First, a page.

Generally, plans that must comply with ERISA must file a Form 5500 by the last day of the seventh month after the close of their plan year. For calendar year plans this means the due date for the Form 5500 is July 31. Government plans (which includes most public schools) generally do not need to comply with ERISA and therefore do not need to file a Form 5500. Many church plans also are exempt from this requirement.
A Form 5500 is needed for both qualified (retirement) plans and welfare (group) plans. Welfare plans include plans that provide medical, prescription drug, dental, vision, long term and short term disability, group term life insurance, health flexible spending accounts, and accidental death and dismemberment benefits. While other plans may also be considered welfare plans, these are the most common. Qualified (retirement) plans include defined benefit, profit sharing, stock bonus, money purchase, and 401(k) plans, Code section 403(b) plans covered by Title I of ERISA, and IRA plans established by an employer. Qualified plans generally must file even if they have fewer than 100 participants, although Form 5500-SF often may be filed instead of the full Form 5500.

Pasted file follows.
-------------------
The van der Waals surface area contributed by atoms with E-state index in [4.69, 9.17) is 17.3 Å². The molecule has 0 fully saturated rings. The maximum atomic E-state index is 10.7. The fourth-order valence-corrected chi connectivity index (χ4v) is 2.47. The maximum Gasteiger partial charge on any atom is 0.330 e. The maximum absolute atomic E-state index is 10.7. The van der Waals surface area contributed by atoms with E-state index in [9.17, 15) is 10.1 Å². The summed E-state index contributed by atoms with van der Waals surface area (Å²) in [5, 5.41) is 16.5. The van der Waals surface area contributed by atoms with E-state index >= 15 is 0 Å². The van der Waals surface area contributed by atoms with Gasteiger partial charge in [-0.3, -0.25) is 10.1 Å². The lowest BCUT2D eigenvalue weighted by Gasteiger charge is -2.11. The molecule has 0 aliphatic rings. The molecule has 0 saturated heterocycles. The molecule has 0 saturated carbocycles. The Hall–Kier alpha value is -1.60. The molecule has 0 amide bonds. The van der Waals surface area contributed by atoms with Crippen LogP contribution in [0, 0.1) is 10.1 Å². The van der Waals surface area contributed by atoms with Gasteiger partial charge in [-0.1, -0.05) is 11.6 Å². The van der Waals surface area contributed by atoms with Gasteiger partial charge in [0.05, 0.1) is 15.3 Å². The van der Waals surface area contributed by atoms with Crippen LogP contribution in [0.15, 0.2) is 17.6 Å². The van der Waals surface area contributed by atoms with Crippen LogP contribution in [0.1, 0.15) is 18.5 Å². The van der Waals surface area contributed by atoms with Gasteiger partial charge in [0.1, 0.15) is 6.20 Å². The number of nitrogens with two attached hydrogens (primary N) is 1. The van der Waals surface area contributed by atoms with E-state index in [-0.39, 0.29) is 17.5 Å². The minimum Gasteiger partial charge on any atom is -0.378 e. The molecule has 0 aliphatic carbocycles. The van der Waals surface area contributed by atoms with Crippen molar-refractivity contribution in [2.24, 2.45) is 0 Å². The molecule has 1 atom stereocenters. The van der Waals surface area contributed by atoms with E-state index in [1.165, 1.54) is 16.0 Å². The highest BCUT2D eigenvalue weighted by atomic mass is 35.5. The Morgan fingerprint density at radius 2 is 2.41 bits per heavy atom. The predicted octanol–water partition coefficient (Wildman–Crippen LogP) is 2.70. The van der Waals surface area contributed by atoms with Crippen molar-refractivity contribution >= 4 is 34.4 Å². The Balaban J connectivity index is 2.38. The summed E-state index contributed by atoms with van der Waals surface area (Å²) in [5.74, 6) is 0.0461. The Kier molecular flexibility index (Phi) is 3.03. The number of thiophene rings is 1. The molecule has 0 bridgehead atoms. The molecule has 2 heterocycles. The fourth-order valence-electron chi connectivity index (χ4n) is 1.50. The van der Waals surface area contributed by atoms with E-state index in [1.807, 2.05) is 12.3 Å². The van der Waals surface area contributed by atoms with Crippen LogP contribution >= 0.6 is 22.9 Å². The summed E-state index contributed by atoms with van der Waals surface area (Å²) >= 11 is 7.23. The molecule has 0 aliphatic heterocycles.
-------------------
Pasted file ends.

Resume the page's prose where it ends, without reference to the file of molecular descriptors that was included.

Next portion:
Welfare (group) plans generally must file the Form 5500 if:
- The plan is fully insured and it had 100 or more participants on the first day of the plan year (dependents are not considered “participants” for this purpose unless they are covered because of a qualified medical child support order)
- The plan is self-funded and it uses a trust, no matter how many participants it has
- The plan is self-funded and it relies on the Section 125 plan exemption, if it had 100 or more participants on the first day of the plan year
In addition, beginning with the 2013 Form 5500, all plans that must file a Form M-1 must also file a Form 5500 regardless how small they are.
Beginning this year, welfare plans need to include an attachment labeled “Form M-1 Compliance Information.” There is not a question on the form for this – it is a free form attachment. See page 18 of the Form 5500 Instructions for details. It is important to include this attachment, even if the plan does not need to file an M-1, because the Form 5500 will be considered incomplete if this section is skipped. Generally, multiemployer (union) plans that have been in operation for less than 3 years and multiple employer welfare plans (non-union plans that cover multiple employers that are not a part of a controlled group) must file the Form M-1.
Employers may obtain an automatic 2-1/2 month extension by filing Form 5558 by the due date of the Form 5500.